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article imageNew primate species discovered in Borneo

By Layne Weiss     Dec 13, 2012 in Science
A new species of small primate has been discovered by Scientists in Borneo. The species is a new type of slow loris. Slow lorises belong to the primate group Nycticebus and are closely related to Lemurs. Slow lorises are also nocturnal.
Slow lorises can be found across Southeast Asia from Bangladesh and China's Yunnan province to the Island of Borneo, Sci-News reports. They have a unique fur coloration on their body and face. Slow lorises are also rare amongst primates for having a "rare toxic bite."
They are the only primates with a toxic bite, BBC News reports.
"Technological advances have improved our knowledge about the diversity of nocturnal animals mammals," said Rachel Munds of the University of Missouri in Columbia. Rachel was the lead author of the study along with Anna Nekaris of Oxford Brookes University in the UK, which was published in the American Journal of Primatology.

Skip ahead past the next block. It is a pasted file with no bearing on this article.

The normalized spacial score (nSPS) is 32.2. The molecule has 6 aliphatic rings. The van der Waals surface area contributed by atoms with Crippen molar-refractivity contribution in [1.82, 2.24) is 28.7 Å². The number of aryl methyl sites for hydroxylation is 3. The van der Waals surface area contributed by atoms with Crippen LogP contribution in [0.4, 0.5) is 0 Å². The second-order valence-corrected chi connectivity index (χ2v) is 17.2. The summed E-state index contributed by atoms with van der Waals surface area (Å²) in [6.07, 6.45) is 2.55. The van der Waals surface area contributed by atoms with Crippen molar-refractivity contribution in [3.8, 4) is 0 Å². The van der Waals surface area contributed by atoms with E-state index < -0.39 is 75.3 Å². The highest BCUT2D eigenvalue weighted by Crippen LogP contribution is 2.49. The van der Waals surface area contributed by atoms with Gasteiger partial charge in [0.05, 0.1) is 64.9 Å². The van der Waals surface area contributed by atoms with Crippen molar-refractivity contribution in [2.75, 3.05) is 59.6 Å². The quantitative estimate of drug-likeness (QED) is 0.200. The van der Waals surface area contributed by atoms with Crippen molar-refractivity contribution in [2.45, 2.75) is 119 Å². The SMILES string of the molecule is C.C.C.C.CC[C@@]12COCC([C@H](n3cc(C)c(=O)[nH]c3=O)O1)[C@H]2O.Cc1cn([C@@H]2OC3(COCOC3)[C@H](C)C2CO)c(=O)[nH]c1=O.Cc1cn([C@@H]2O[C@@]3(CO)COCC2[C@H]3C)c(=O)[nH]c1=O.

The newly discovered species is being referred to as the "Nycticebus kayan" after the Kayan river, Live Science reports.
It can be difficult to differentiate between species that are active by night, so the team of scientists had to look hard to discover the new species and how they differed from the others, BBC News reports. Part of Anna Nekaris' research was filmed for the BBC program Natural World.
The researchers found that there are actually four different species of of slow loris in The Philippines and Borneo. They all have their own unique head markings.
The researchers focused on details such as facial markings on the N. Kayan. It looked as if the primates were wearing a face mask.
All the new species of slow loris are said to have very difficult relations with humans, but they are so cute, unknowing humans want them for pets.
Slow lorises may look adorable to some, but it is important to not be deceived by appearances. Their bite is so toxic, it may cause anaphylactic shock in humans, BBC News reports.
More about New primate species, bushbabies, Lemurs, toxicbite, Slow loris
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